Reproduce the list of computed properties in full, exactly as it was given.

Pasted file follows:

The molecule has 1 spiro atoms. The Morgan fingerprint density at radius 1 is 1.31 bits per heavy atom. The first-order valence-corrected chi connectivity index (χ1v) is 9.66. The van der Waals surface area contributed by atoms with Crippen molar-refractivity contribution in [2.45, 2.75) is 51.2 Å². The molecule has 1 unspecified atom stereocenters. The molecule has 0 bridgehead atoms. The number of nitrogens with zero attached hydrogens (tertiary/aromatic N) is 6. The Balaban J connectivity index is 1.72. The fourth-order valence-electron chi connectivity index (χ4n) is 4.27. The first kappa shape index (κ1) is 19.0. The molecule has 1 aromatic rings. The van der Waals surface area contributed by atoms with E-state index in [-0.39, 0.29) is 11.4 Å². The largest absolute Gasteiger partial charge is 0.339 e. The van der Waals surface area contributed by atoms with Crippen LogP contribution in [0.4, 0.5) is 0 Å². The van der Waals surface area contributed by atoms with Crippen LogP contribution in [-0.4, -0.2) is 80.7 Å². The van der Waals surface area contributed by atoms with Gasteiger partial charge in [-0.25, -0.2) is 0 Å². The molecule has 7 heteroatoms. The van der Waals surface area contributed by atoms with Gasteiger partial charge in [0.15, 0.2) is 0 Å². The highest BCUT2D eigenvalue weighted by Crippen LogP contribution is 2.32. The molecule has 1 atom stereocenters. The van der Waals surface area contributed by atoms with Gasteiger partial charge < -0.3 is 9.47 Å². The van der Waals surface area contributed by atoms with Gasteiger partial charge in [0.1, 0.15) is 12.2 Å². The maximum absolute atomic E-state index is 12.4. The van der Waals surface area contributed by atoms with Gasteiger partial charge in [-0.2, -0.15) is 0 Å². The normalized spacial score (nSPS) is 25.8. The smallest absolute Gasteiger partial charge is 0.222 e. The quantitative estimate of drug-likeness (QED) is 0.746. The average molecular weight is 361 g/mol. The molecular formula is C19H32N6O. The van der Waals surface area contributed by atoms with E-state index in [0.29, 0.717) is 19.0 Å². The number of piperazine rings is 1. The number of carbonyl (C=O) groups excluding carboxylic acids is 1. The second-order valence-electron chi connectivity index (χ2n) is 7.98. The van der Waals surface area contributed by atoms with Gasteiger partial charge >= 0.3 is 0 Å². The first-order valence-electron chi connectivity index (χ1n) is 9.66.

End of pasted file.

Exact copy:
The molecule has 1 spiro atoms. The Morgan fingerprint density at radius 1 is 1.31 bits per heavy atom. The first-order valence-corrected chi connectivity index (χ1v) is 9.66. The van der Waals surface area contributed by atoms with Crippen molar-refractivity contribution in [2.45, 2.75) is 51.2 Å². The molecule has 1 unspecified atom stereocenters. The molecule has 0 bridgehead atoms. The number of nitrogens with zero attached hydrogens (tertiary/aromatic N) is 6. The Balaban J connectivity index is 1.72. The fourth-order valence-electron chi connectivity index (χ4n) is 4.27. The first kappa shape index (κ1) is 19.0. The molecule has 1 aromatic rings. The van der Waals surface area contributed by atoms with E-state index in [-0.39, 0.29) is 11.4 Å². The largest absolute Gasteiger partial charge is 0.339 e. The van der Waals surface area contributed by atoms with Crippen LogP contribution in [0.4, 0.5) is 0 Å². The van der Waals surface area contributed by atoms with Crippen LogP contribution in [-0.4, -0.2) is 80.7 Å². The van der Waals surface area contributed by atoms with Gasteiger partial charge in [-0.25, -0.2) is 0 Å². The molecule has 7 heteroatoms. The van der Waals surface area contributed by atoms with Gasteiger partial charge in [0.15, 0.2) is 0 Å². The highest BCUT2D eigenvalue weighted by Crippen LogP contribution is 2.32. The molecule has 1 atom stereocenters. The van der Waals surface area contributed by atoms with Gasteiger partial charge < -0.3 is 9.47 Å². The van der Waals surface area contributed by atoms with Gasteiger partial charge in [0.1, 0.15) is 12.2 Å². The maximum absolute atomic E-state index is 12.4. The van der Waals surface area contributed by atoms with Gasteiger partial charge in [-0.2, -0.15) is 0 Å². The normalized spacial score (nSPS) is 25.8. The smallest absolute Gasteiger partial charge is 0.222 e. The quantitative estimate of drug-likeness (QED) is 0.746. The average molecular weight is 361 g/mol. The molecular formula is C19H32N6O. The van der Waals surface area contributed by atoms with E-state index in [0.29, 0.717) is 19.0 Å². The number of piperazine rings is 1. The number of carbonyl (C=O) groups excluding carboxylic acids is 1. The second-order valence-electron chi connectivity index (χ2n) is 7.98. The van der Waals surface area contributed by atoms with Gasteiger partial charge >= 0.3 is 0 Å². The first-order valence-electron chi connectivity index (χ1n) is 9.66.